Untreated syphilis during pregnancy has a vertical transmission rate approaching 100%, with profound effects on pregnancy outcome. Fetal or perinatal death occurs in 40% of affected infants. Premature delivery can also occur. Neonates can also be infected at delivery by contact with an active genital lesion.

Most infected infants are asymptomatic at birth and are identified only by routine prenatal screening. In the absence of treatment, symptoms develop within weeks or months. Among infants symptomatic at birth or in the first months of life, manifestations have traditionally been divided into early and late stages. All stages of congenital syphilis are characterized by a vasculitis, with progression to necrosis and fibrosis. The early signs appear during the first 2 yr of life, and the late signs appear gradually during the first 2 decades. Early manifestations vary and involve multiple organ systems, resulting from transplacental spirochetemia and are analogous to the secondary stage of acquired syphilis (Table 210-1). Hepatosplenomegaly, jaundice, and elevated liver enzymes are common. Histologically, liver involvement includes bile stasis, fibrosis, and extramedullary hematopoiesis. Lymphadenopathy tends to be diffuse and resolve spontaneously, although shotty nodes can persist.


Olympian brow Bony prominence of the forehead due to persistent or recurrent periostitis
Clavicular or Higouménaki sign Unilateral or bilateral thickening of the sternoclavicular third of the clavicle
Saber shins Anterior bowing of the midportion of the tibia
Scaphoid scapula Convexity along the medial border of the scapula
Hutchinson teeth Peg-shaped upper central incisors; they erupt during 6th yr of life with abnormal enamel, resulting in a notch along the biting surface
Mulberry molars Abnormal 1st lower (6 yr) molars characterized by small biting surface and excessive number of cusps
Saddle nose* Depression of the nasal root, a result of syphilitic rhinitis destroying adjacent bone and cartilage
Rhagades Linear scars that extend in a spoke-like pattern from previous mucocutaneous fissures of the mouth, anus, and genitalia
Juvenile paresis Latent meningovascular infection; it is rare and typically occurs during adolescence with behavioral changes, focal seizures, or loss of intellectual function
Juvenile tabes Rare spinal cord involvement and cardiovascular involvement with aortitis
Hutchinson triad Hutchinson teeth, interstitial keratitis, and 8th nerve deafness
Clutton joint Unilateral or bilateral painless joint swelling (usually involving knees) due to synovitis with sterile synovial fluid; spontaneous remission usually occurs after several wk
Interstitial keratitis Manifests with intense photophobia and lacrimation, followed within weeks or months by corneal opacification and complete blindness.
Eighth nerve deafness May be unilateral or bilateral, appears at any age, manifests initially as vertigo and high-tone hearing loss, and progresses to permanent deafness

* A perforated nasal septum may be an associated abnormality.

Coombs-negative hemolytic anemia is characteristic. Thrombocytopenia is often associated with platelet trapping in an enlarged spleen. Characteristic osteochondritis and periostitis (Fig. 210-4) and a mucocutaneous rash (Fig. 210-5A, B) manifesting with erythematous maculopapular or vesiculobullous lesions followed by desquamation involving hands and feet (see Fig. 210-5C) are common. Mucous patches, persistent rhinitis (snuffles), and condylomatous lesions (Fig. 210-6) are highly characteristic features of mucous membrane involvement and contain abundant spirochetes. Blood and moist open lesions from infants with congenital syphilis and children with acquired primary or secondary syphilis are infectious until 24 hours of appropriate treatment.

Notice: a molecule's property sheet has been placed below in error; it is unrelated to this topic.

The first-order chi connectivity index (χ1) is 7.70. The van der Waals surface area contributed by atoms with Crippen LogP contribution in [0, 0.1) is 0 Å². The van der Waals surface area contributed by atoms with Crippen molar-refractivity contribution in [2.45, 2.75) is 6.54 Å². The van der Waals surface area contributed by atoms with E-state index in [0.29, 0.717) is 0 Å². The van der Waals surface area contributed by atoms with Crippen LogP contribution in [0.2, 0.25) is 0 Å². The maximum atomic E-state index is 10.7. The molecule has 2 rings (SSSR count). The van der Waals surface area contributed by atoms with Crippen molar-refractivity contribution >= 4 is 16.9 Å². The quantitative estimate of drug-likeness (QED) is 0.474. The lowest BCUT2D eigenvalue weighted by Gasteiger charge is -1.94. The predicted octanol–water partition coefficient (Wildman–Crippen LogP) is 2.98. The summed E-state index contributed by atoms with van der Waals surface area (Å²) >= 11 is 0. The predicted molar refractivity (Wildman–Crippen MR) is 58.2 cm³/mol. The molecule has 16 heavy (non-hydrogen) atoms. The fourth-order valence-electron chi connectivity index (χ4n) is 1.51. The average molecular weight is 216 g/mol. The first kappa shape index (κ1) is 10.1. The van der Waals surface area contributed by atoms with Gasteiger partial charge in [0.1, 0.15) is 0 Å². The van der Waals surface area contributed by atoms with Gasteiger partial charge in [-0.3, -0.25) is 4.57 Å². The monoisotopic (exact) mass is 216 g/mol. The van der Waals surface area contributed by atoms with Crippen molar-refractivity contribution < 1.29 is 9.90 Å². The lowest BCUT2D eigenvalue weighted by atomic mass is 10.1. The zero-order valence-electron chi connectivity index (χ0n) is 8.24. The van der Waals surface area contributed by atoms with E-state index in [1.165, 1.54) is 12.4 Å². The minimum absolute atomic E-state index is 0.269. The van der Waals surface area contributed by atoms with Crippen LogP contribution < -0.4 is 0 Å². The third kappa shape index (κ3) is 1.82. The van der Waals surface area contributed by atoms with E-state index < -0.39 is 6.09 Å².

Figure 210-5 A and B, Papulosquamous plaques in 2 infants with syphilis. C, Desquamation on the palm of a newborn’s hand.

(A and B, From Eichenfeld LF, Frieden IJ, Esterly NB, editors: Textbook of neonatal dermatology, Philadelphia, 2001, WB Saunders, p 196. C, Courtesy of Dr. Patricia Treadwell.)


Figure 210-6 Perianal condylomata lata.

(From Karthikeyan K, Thappa DM: Early congenital syphilis in the new millennium, Pediatr Dermatol 19:275–276, 2002.)

Bone involvement is common. Roentgenographic abnormalities include Wimberger’s lines (metaphyseal demineralization of the medial aspect of the proximal tibia), multiple sites of osteochondritis at the wrists, elbows, ankles, and knees, and periostitis of the long bones and rarely the skull. The osteochondritis is painful, often resulting in irritability and refusal to move the involved extremity (pseudoparalysis of Parrot).

Central nervous system (CNS) abnormalities, failure to thrive, chorioretinitis, nephritis, and nephrotic syndrome may also be seen. Manifestations of renal involvement include hypertension, hematuria, proteinuria, hypoproteinemia, hypercholesterolemia, and hypocomplementemia, probably related to glomerular deposition of circulating immune complexes. Less common clinical manifestations of early congenital syphilis include gastroenteritis, peritonitis, pancreatitis, pneumonia, eye involvement (glaucoma and chorioretinitis), nonimmune hydrops, and testicular masses.

Late manifestations (children >2 years of age) are rarely seen in developed countries. These result primarily from chronic granulomatous inflammation of bone, teeth, and CNS and are summarized in Table 210-1. Skeletal changes are due to persistent or recurrent periostitis and associated thickening of the involved bone. Dental abnormalities such as Hutchinson teeth (Fig. 210-7) are common. Defects in enamel formation lead to repeated caries and eventual tooth destruction. Saddle nose (Fig. 210-8) is a depression of the nasal root and may be associated with a perforated nasal septum.